After Bali I went to Africa twice. The first time I went to Guinee my teacher Komok Sano’s son Dauda Sano took me to a famous carvers shop in Conakry and living out my dream and fantasy, I had a drum made for me on special order. I bought itsight un seen, I just gave him the specs (a drawing) and looked at the other drums lying around. I was very excited and had huge expectations. After a month or longer of waiting, the drum was finally finished. Unfortuantely, I did not like the sound. I wanted to like the sound, i tried to talk myself into it, I am not sure why but it just did not have the sound I liked. We cranked it up and tuned it but to no avail. I ended up leaving it at my teacher Komoko Sano’s compound in Merveilles, Guinee. Ordering it had been a crap shoot. One I lost. So when I went to Mali, West Africa my friends suggested finding a player I liked, listening to his drum when he played it at a performance then making an offer on the drum after the gig. Hit him up right then and there they said!
I ended up staying in Mali for a few months. I just could not leave. I found a house with my friend music producer Paul Chandler and took daily drum classes at the local community center. I bought a cheap imitation Yamaha motorcycle that never seemed to run correctly. It was fun being under my own power there and I learned where to shop and eat so I had it all working. On the weekends I would go and play djembe with the local drumming crew (aka Young Guns) at the never ending wedding celebrations or ceremonies.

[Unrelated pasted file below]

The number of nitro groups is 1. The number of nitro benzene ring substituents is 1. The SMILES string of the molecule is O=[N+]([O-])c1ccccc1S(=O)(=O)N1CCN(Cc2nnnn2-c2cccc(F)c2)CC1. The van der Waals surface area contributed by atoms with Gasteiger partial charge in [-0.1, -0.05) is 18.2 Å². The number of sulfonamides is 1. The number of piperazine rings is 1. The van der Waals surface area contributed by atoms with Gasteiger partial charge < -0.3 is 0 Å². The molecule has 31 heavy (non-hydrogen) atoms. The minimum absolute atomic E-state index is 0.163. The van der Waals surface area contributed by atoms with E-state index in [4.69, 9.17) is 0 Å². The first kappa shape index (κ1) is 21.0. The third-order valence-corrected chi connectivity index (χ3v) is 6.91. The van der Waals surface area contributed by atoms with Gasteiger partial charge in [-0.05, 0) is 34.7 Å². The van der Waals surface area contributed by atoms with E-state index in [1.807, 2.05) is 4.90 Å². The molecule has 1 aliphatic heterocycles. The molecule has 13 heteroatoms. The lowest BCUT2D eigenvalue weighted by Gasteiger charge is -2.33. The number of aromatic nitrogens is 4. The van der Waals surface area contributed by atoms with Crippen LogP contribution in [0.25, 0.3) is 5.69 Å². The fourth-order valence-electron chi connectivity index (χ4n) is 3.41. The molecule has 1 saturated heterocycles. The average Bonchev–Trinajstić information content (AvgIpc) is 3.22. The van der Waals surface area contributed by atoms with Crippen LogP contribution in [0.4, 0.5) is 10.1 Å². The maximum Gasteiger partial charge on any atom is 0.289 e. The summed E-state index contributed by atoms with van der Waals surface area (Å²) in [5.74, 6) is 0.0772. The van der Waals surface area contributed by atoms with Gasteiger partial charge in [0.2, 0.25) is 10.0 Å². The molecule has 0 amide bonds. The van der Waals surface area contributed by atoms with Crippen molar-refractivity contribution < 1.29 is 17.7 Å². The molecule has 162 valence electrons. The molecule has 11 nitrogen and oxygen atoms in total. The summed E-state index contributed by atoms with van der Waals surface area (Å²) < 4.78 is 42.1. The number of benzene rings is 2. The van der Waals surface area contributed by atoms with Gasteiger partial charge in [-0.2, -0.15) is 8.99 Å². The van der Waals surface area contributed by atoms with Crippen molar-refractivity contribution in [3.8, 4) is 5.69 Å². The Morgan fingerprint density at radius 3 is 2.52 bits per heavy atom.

One night after a Jeneba Seck concert that we rode to very far outside Bamako, Mali I approached a somewhat famous drummer with a friend and asked to buy his drum. He told me to come to his house the next day. I went to his compound and he opened up a room full of drums. I was overwhelmed. There had to be over 50- 100 drums in there. None of them in a case! Just lying on top of each other. Why did he have so many? What were they all doing there? I asked him in broken French but he just smiled!
This surprised me that all over Africa, at least every where I went in Guinee and Mali that is, no one keeps their drums in cases. If a skin pops, they just throw another one on. And speaking of throwing, often times they throw a drum in the closet! I think it is just finances No one can afford a drum. Or maybe they are so cheap amongst themselves they do not care. Who knows?
Another thing that happened daily that amazed me in Mali was my teachers would play whatever drum was handed them. Especially the older guys. They had absolutely no predjudices (like me) over what drum they played because whatever drum they were playing on sounded great! If it was a low drum he soloed on it and it sounded great and if it was a high drum he soloed on it and it sounded great. They did have hesitations over the new trend to play cowskin on djembes though. My teacher Aruna was definately not in to it.
If a drum pops , splits, cracks or breaks there in West Africa it get’s fixed the next day. Because of the heat there the drum skins dry really fast on a reheaded drum. I was indeed surprised at the lighting fast ability of the African drummers to change skins quickly. Truly amazing speed and recovery that is for sure!After a year of lusting my African drum teacher Bolokada Conde finally sold me his performance drum. It is another wonderful drum but very heavy, too much weight to carry around traveling for sure.